By Amir Suhail Wani
DARUL Uloom – the centres of Islamic learning, have lately earned criticism from both the insiders and those outside the fold of Islam for various reasons. On the one hand, these institutions are being blamed for regression, parochialism and anti-progressive outlook and on the other hand they are held responsible for fostering extremism, misosophy and causing conflicts and clashes among people. They stand on the margins of our imagination and at times serve the purpose of the “other”, the other with which to associate all forms of backwardness and intellectual lag.
The selfless and invaluable services rendered by these institutions for the promulgation and preservation of religious sciences can’t be ignored or undermined easily. But the fact is to be accepted that our institutions of traditional religious learning have failed to read the pulse of the era and their absolute disconnect from contemporary sciences and sources of knowledge has not only removed them farther away from the affairs of common man but their entire raison d’etre has come under scrutiny. The youth trained in secular sciences and educated from colleges and universities find a total disconnect with the institutions of religious learning and the knowledge gap separating the two is only widening with time. This disconnect has the consequence that the message and teachings of religion fail to be delivered to the younger generation and this launches them into the orbit of confusion and rebellion.
Seminaries prepare their students to dispense religious knowledge among people and help them run their affairs as per religious scruples. They are well-versed in religious sciences and are at the same time expected to be aware of the pulse of the era. But what we witness instead is a double irony – the religious sciences taught in seminaries are based on curricular structure popularly known as Darsi Nizami which is no less than seven centuries old. One can gauge for oneself the changes world has gone through during this time, but these changes nowhere reflect in the curriculum being taught by seminaries. In addition to this stagnation in core curriculum, an attitude of total indifference has been adopted towards normative and positive sciences and this ignorance from modern episteme has at times made religious scholars fall for non-sense and at other times turned them into mediocre. This is evident from the religious rulings (Fatwas) we have been witness to at one time or the other because these Fatwas are usually passed in absence of the proper knowledge of human affairs – the affairs these Fatwas pertain to.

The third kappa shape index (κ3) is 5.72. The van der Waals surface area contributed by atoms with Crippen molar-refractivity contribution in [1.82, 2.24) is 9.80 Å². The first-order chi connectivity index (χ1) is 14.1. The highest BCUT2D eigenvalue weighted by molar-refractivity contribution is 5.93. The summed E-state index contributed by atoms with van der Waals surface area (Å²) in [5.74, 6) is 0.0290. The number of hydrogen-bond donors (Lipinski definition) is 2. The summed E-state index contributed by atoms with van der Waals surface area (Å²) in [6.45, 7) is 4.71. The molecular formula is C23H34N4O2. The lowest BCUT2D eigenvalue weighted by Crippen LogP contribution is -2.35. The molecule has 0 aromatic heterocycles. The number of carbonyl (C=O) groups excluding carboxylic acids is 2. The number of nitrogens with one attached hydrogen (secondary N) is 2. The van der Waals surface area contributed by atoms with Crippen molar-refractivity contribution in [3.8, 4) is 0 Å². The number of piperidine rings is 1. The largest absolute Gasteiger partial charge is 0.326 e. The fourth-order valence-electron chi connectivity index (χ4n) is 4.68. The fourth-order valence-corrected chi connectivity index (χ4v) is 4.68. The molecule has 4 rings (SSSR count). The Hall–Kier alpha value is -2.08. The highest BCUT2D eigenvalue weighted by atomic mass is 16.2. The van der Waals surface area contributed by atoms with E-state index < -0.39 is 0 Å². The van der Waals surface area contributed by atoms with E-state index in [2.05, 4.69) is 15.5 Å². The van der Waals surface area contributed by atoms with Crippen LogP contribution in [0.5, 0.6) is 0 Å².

With their incompetence in mundane worldly affairs growing by years and the relevance of their scholarship being questioned, seminaries and the people involved have a dual role to play. They must equip themselves thoroughly with the modern forms of knowledge, as much as is necessary for the efficient discharge of their functions as preachers, legislators and interpreters of the divine commandments. They must simultaneously strive to present the teachings of Islam in modern day idiom, the academic parlance which youth can relate to and to address issues which have a living relevance to the society. English is undoubtedly the lingua franca of our times and no matter how much it be ignored, but the corpus of quality literature that has been generated in English in the past few decades is indispensable and invaluable to any scholar of Islam. How many of our Darul Uloom pass outs can read these books and how many of them have the primary skill of reading Basic English? This is said, not to demean or dishonour them in any sense, but to ring an alarm bell – to awaken them to the challenges lying ahead and to request them humbly to wake up to the call. To this end an active, continuous and positive exchange of ideas and individuals needs to be started between traditional Madrasas and modern day universities. A professor from University may be called upon for a lecture at a traditional seminary to make the students aware about the impulses and requirements of modern times.
We do not expect and nor is it sensible to expect Darul Ulooms to produce scientists and inventors, as some people often complain. It is only expected from Darul Ulooms to be true to their cause and impart in their students the knowledge that has contemporary relevance in addition to equipping them with an understanding of religious classics. It is only this medley of tradition and modernity which can appeal to youth and rationalise their adherence to Islam.
- Views expressed in the article are the author’s own and do not necessarily represent the editorial stance of Kashmir Observer
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